One of the key parts to any tactic, as anyone who has read articles on GameWorldOne before will know, is balance. Balance is vital to any tactical plan. You need to be attacking enough to achieve your goals, but not so attacking that you become defensively vulnerable; wide enough to use space, but not so wide that you leave gaps in the middle; technically skilled enough to create openings in the opposition’s defence, but not so without strength that you become lightweight. Balance. Yin and yang. Libra, the scales.
Of course in different situations the balance will shift. When you need a goal, you will weight the scales more towards attack. But, you still need to make sure the team doesn’t neglect defending too much, lest the score line get even worse. How you make these decisions dictates how good a manager you will be.
There are many different variables during a match which can affect the decisions you might make. Overall, however, it is much easier to make those decisions when starting from a solid base.
Therefore, it is important that you get the right balance of duties in your side
And how do we do that? Well, if you use the tactics creator and click through the default settings, it should do all this for you. But why does it make these decisions? And how can that help you build your own tactics?
Well, essentially none of it is rocket science. Nearly all of the major decisions are made in the midfield. The centre backs will be defensive. The wingers will be attacking. And the full backs will be on “automatic” – so that when you change strategy during the game they can adapt themselves to the new instructions without the need for constant fiddling with the duty settings.
The midfield is different, however, and changes according to how many men there are playing there. In general, most teams (though not all) play at least two central midfielders (DMC, MC or AMC). This leads to the following rule:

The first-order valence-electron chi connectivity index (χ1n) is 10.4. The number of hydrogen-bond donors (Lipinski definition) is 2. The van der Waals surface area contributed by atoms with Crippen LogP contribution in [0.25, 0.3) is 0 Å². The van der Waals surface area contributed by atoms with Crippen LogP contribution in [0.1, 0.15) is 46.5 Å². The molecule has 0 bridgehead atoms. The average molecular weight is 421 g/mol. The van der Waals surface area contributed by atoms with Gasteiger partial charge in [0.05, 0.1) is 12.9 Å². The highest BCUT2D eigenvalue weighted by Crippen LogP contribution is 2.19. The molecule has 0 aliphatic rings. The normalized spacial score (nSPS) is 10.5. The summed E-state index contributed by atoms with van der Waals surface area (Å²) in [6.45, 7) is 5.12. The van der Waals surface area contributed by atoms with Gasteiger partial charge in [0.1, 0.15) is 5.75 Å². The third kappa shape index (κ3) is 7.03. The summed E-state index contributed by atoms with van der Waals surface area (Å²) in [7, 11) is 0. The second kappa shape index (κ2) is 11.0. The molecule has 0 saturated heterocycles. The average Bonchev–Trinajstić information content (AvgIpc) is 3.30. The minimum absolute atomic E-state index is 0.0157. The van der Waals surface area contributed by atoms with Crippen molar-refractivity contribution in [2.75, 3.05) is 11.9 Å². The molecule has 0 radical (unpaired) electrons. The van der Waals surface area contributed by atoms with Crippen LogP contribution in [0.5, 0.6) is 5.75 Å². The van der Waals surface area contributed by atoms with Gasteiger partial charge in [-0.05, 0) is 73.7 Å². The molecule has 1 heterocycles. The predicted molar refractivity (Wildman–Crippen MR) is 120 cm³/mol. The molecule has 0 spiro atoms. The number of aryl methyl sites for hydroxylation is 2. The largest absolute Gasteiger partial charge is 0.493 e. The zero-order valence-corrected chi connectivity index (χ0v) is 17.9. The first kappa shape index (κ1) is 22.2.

- One central midfielder should have a support duty
- One central midfielder should have a defend duty
The defensive CM acts as a holding midfield player. He ensures there is always one player in the centre of the midfield to offer help to the defensive line should the opposition get the ball. This helps the team balance by ensuring the team don’t get overrun and outmanned on the counter attack.
The support CM, on the other hand, has a little more licence to move forward and look for space. But his job is to supply passes to the attacking players ahead of him. By doing this, he offers a passing option should the attacking players find themselves in trouble, and he also is in a good position to make key passes and assists. At the same time, he also holds his position near the centre of the park – so, instead of charging into the opposition’s penalty area looking for goals himself and leaving a massive hole behind him, he adds to the balance of the team by providing attacking threat but also keeping the team’s shape.
Now the slightly trickier bit
Now we have to consider the forwards. If there are two forwards, one should be on a support duty and the other on an attack duty. This ensures a split between the two – one can drop deeper to receive the ball, act as a link between the midfield and the attack, and supply passes to his more attacking team mates. The other can play further forward and look to finish off moves himself.
Conversely, if there is only one forward then there is a great chance that there will be a third CM. In this case, the lone forward should be on a support duty (so that he does not get isolated from the midfield) while the CM has an attack duty (so that he can push up with the forwards and cause trouble by attacking from deeper positions).
By following these simple rules, the team will have a balance of duties. Because of the “automatic” full backs, this should have 3 defend players, 4 support and 3 attack in a standard tactic. When attacking, the ratio will be 3:2:5, and when defending 5:2:3. Essentially, the scales will weigh towards one side or the other, depending on the team’s instructions.
Balance means the team can attack and try to score goals while at the same time not conceding too many itself. Duties are by far the most powerful tools for achieving this effect in the framework of your side. If you aren’t already doing so, see if your side benefits from these simple rules. It may not seem too complicated, but then often keeping things simple is the key to success.
|Written By Gareth Millward
"Millie" is a long-standing member of the FM community and a co-founder of Gameworld One.Com. As part of FM-Britain, he was a contributor to TT&F and involved with the new tactical interface in FM2010.